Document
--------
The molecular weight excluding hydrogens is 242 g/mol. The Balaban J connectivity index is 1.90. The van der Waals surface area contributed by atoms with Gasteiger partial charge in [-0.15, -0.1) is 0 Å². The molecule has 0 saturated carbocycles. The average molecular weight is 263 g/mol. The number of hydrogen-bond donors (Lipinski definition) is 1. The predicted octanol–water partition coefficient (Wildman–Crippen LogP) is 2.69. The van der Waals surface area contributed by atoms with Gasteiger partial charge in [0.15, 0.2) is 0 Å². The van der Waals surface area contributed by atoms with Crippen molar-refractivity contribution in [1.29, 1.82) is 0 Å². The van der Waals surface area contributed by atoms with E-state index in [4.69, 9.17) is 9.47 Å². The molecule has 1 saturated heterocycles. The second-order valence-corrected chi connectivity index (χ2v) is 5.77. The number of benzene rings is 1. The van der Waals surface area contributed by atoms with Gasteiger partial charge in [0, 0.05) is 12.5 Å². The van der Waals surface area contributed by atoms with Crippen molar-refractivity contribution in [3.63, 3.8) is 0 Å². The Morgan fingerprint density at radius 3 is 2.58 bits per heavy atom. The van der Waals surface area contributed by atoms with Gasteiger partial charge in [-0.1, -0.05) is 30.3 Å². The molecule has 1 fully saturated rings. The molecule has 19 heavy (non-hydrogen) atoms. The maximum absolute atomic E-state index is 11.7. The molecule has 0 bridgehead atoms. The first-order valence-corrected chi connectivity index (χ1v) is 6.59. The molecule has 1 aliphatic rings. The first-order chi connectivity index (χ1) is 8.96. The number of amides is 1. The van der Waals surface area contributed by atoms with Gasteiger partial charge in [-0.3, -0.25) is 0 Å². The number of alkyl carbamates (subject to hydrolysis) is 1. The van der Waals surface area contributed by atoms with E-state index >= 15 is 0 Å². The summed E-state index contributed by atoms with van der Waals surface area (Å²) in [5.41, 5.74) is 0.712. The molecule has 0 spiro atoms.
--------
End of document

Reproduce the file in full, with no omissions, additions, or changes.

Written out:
The molecular weight excluding hydrogens is 242 g/mol. The Balaban J connectivity index is 1.90. The van der Waals surface area contributed by atoms with Gasteiger partial charge in [-0.15, -0.1) is 0 Å². The molecule has 0 saturated carbocycles. The average molecular weight is 263 g/mol. The number of hydrogen-bond donors (Lipinski definition) is 1. The predicted octanol–water partition coefficient (Wildman–Crippen LogP) is 2.69. The van der Waals surface area contributed by atoms with Gasteiger partial charge in [0.15, 0.2) is 0 Å². The van der Waals surface area contributed by atoms with Crippen molar-refractivity contribution in [1.29, 1.82) is 0 Å². The van der Waals surface area contributed by atoms with E-state index in [4.69, 9.17) is 9.47 Å². The molecule has 1 saturated heterocycles. The second-order valence-corrected chi connectivity index (χ2v) is 5.77. The number of benzene rings is 1. The van der Waals surface area contributed by atoms with Gasteiger partial charge in [0, 0.05) is 12.5 Å². The van der Waals surface area contributed by atoms with Crippen molar-refractivity contribution in [3.63, 3.8) is 0 Å². The Morgan fingerprint density at radius 3 is 2.58 bits per heavy atom. The van der Waals surface area contributed by atoms with Gasteiger partial charge in [-0.1, -0.05) is 30.3 Å². The molecule has 1 fully saturated rings. The molecule has 19 heavy (non-hydrogen) atoms. The maximum absolute atomic E-state index is 11.7. The molecule has 0 bridgehead atoms. The first-order valence-corrected chi connectivity index (χ1v) is 6.59. The molecule has 1 aliphatic rings. The first-order chi connectivity index (χ1) is 8.96. The number of amides is 1. The van der Waals surface area contributed by atoms with Gasteiger partial charge in [-0.3, -0.25) is 0 Å². The number of alkyl carbamates (subject to hydrolysis) is 1. The van der Waals surface area contributed by atoms with E-state index >= 15 is 0 Å². The summed E-state index contributed by atoms with van der Waals surface area (Å²) in [5.41, 5.74) is 0.712. The molecule has 0 spiro atoms.